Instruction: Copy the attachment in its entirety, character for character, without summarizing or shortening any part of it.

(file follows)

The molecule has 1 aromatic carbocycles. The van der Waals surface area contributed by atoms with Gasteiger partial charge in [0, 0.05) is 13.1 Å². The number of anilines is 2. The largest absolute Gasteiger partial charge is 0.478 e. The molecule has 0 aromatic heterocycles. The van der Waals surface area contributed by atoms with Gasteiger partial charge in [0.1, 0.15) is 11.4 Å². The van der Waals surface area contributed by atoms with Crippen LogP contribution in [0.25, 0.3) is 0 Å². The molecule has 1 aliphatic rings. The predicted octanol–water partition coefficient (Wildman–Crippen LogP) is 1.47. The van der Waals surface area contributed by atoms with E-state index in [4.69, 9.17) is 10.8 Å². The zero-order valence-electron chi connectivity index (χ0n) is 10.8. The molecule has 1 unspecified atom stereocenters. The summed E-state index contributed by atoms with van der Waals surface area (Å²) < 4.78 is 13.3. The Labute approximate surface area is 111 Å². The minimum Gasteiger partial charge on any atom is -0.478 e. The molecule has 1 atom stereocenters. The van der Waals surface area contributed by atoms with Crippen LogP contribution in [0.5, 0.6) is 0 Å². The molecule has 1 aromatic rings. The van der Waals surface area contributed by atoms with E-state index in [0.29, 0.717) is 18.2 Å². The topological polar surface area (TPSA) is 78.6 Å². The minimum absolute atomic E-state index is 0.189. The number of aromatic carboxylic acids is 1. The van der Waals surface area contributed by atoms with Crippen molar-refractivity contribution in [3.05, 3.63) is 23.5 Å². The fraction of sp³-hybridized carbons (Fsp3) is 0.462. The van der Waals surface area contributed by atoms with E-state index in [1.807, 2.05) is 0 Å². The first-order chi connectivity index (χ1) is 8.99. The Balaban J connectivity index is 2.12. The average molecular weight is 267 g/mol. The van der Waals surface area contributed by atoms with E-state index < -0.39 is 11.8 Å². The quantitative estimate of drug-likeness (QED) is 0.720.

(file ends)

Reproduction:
The molecule has 1 aromatic carbocycles. The van der Waals surface area contributed by atoms with Gasteiger partial charge in [0, 0.05) is 13.1 Å². The number of anilines is 2. The largest absolute Gasteiger partial charge is 0.478 e. The molecule has 0 aromatic heterocycles. The van der Waals surface area contributed by atoms with Gasteiger partial charge in [0.1, 0.15) is 11.4 Å². The van der Waals surface area contributed by atoms with Crippen LogP contribution in [0.25, 0.3) is 0 Å². The molecule has 1 aliphatic rings. The predicted octanol–water partition coefficient (Wildman–Crippen LogP) is 1.47. The van der Waals surface area contributed by atoms with E-state index in [4.69, 9.17) is 10.8 Å². The zero-order valence-electron chi connectivity index (χ0n) is 10.8. The molecule has 1 unspecified atom stereocenters. The summed E-state index contributed by atoms with van der Waals surface area (Å²) < 4.78 is 13.3. The Labute approximate surface area is 111 Å². The minimum Gasteiger partial charge on any atom is -0.478 e. The molecule has 1 atom stereocenters. The van der Waals surface area contributed by atoms with Crippen LogP contribution in [0.5, 0.6) is 0 Å². The molecule has 1 aromatic rings. The van der Waals surface area contributed by atoms with E-state index in [0.29, 0.717) is 18.2 Å². The topological polar surface area (TPSA) is 78.6 Å². The minimum absolute atomic E-state index is 0.189. The number of aromatic carboxylic acids is 1. The van der Waals surface area contributed by atoms with Crippen molar-refractivity contribution in [3.05, 3.63) is 23.5 Å². The fraction of sp³-hybridized carbons (Fsp3) is 0.462. The van der Waals surface area contributed by atoms with E-state index in [1.807, 2.05) is 0 Å². The first-order chi connectivity index (χ1) is 8.99. The Balaban J connectivity index is 2.12. The average molecular weight is 267 g/mol. The van der Waals surface area contributed by atoms with E-state index < -0.39 is 11.8 Å². The quantitative estimate of drug-likeness (QED) is 0.720.